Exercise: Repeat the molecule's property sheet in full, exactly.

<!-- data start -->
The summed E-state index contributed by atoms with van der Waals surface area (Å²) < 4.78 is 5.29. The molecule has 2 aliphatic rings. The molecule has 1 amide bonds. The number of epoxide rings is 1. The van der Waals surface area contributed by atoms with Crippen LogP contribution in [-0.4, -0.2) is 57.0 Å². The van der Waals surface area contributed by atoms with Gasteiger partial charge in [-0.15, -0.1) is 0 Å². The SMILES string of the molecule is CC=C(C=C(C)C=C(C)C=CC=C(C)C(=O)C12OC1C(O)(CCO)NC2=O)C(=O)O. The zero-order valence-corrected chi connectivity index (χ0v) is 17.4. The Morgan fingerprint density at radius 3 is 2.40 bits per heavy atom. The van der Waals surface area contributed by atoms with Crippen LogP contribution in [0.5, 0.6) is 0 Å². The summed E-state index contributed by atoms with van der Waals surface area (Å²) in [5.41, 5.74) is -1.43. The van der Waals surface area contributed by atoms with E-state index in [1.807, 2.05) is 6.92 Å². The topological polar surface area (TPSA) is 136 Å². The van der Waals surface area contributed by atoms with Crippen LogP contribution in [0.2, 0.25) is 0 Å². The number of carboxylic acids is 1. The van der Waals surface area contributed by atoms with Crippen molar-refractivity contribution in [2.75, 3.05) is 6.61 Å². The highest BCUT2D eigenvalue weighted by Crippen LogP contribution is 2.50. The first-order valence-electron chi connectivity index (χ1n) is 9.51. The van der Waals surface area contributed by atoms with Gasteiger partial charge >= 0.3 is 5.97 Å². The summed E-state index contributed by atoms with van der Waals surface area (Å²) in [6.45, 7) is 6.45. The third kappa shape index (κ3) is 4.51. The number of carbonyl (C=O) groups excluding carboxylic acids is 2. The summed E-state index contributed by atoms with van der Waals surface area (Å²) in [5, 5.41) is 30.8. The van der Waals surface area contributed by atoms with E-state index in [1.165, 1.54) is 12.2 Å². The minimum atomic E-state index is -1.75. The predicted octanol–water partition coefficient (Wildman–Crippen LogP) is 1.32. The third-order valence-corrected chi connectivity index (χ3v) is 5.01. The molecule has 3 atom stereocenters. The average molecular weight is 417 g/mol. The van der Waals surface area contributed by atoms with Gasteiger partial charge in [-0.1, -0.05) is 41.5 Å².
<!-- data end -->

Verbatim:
The summed E-state index contributed by atoms with van der Waals surface area (Å²) < 4.78 is 5.29. The molecule has 2 aliphatic rings. The molecule has 1 amide bonds. The number of epoxide rings is 1. The van der Waals surface area contributed by atoms with Crippen LogP contribution in [-0.4, -0.2) is 57.0 Å². The van der Waals surface area contributed by atoms with Gasteiger partial charge in [-0.15, -0.1) is 0 Å². The SMILES string of the molecule is CC=C(C=C(C)C=C(C)C=CC=C(C)C(=O)C12OC1C(O)(CCO)NC2=O)C(=O)O. The zero-order valence-corrected chi connectivity index (χ0v) is 17.4. The Morgan fingerprint density at radius 3 is 2.40 bits per heavy atom. The van der Waals surface area contributed by atoms with Crippen LogP contribution in [0.5, 0.6) is 0 Å². The summed E-state index contributed by atoms with van der Waals surface area (Å²) in [5.41, 5.74) is -1.43. The van der Waals surface area contributed by atoms with E-state index in [1.807, 2.05) is 6.92 Å². The topological polar surface area (TPSA) is 136 Å². The van der Waals surface area contributed by atoms with Crippen LogP contribution in [0.2, 0.25) is 0 Å². The number of carboxylic acids is 1. The van der Waals surface area contributed by atoms with Crippen molar-refractivity contribution in [2.75, 3.05) is 6.61 Å². The highest BCUT2D eigenvalue weighted by Crippen LogP contribution is 2.50. The first-order valence-electron chi connectivity index (χ1n) is 9.51. The van der Waals surface area contributed by atoms with Gasteiger partial charge >= 0.3 is 5.97 Å². The summed E-state index contributed by atoms with van der Waals surface area (Å²) in [6.45, 7) is 6.45. The third kappa shape index (κ3) is 4.51. The number of carbonyl (C=O) groups excluding carboxylic acids is 2. The summed E-state index contributed by atoms with van der Waals surface area (Å²) in [5, 5.41) is 30.8. The van der Waals surface area contributed by atoms with E-state index in [1.165, 1.54) is 12.2 Å². The minimum atomic E-state index is -1.75. The predicted octanol–water partition coefficient (Wildman–Crippen LogP) is 1.32. The third-order valence-corrected chi connectivity index (χ3v) is 5.01. The molecule has 3 atom stereocenters. The average molecular weight is 417 g/mol. The van der Waals surface area contributed by atoms with Gasteiger partial charge in [-0.1, -0.05) is 41.5 Å².